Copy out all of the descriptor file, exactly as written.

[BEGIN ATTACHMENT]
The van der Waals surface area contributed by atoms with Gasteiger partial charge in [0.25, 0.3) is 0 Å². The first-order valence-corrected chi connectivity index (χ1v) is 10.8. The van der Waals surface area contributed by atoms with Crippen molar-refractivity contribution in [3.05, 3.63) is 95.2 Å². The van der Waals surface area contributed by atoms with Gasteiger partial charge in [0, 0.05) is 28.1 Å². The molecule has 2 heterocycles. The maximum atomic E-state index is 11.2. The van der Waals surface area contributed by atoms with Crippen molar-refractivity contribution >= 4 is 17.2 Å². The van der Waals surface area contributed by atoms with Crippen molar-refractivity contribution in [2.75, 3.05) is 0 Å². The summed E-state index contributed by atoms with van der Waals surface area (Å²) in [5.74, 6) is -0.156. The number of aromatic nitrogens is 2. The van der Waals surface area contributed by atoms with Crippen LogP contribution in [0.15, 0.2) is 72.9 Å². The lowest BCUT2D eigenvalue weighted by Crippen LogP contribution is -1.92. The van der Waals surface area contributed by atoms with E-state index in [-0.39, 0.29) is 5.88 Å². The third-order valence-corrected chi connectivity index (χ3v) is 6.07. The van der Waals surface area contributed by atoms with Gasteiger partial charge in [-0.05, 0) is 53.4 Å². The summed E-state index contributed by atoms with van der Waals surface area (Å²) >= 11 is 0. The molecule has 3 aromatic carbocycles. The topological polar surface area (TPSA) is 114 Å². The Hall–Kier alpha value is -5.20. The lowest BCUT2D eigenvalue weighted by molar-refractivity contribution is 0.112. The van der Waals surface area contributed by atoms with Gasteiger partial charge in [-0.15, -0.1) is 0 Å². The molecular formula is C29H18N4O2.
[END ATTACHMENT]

The van der Waals surface area contributed by atoms with Gasteiger partial charge in [0.25, 0.3) is 0 Å². The first-order valence-corrected chi connectivity index (χ1v) is 10.8. The van der Waals surface area contributed by atoms with Crippen molar-refractivity contribution in [3.05, 3.63) is 95.2 Å². The van der Waals surface area contributed by atoms with Gasteiger partial charge in [0, 0.05) is 28.1 Å². The molecule has 2 heterocycles. The maximum atomic E-state index is 11.2. The van der Waals surface area contributed by atoms with Crippen molar-refractivity contribution >= 4 is 17.2 Å². The van der Waals surface area contributed by atoms with Crippen molar-refractivity contribution in [2.75, 3.05) is 0 Å². The summed E-state index contributed by atoms with van der Waals surface area (Å²) in [5.74, 6) is -0.156. The number of aromatic nitrogens is 2. The van der Waals surface area contributed by atoms with Crippen LogP contribution in [0.15, 0.2) is 72.9 Å². The lowest BCUT2D eigenvalue weighted by Crippen LogP contribution is -1.92. The van der Waals surface area contributed by atoms with E-state index in [-0.39, 0.29) is 5.88 Å². The third-order valence-corrected chi connectivity index (χ3v) is 6.07. The van der Waals surface area contributed by atoms with Gasteiger partial charge in [-0.05, 0) is 53.4 Å². The summed E-state index contributed by atoms with van der Waals surface area (Å²) >= 11 is 0. The molecule has 3 aromatic carbocycles. The topological polar surface area (TPSA) is 114 Å². The Hall–Kier alpha value is -5.20. The lowest BCUT2D eigenvalue weighted by molar-refractivity contribution is 0.112. The van der Waals surface area contributed by atoms with Gasteiger partial charge in [-0.15, -0.1) is 0 Å². The molecular formula is C29H18N4O2.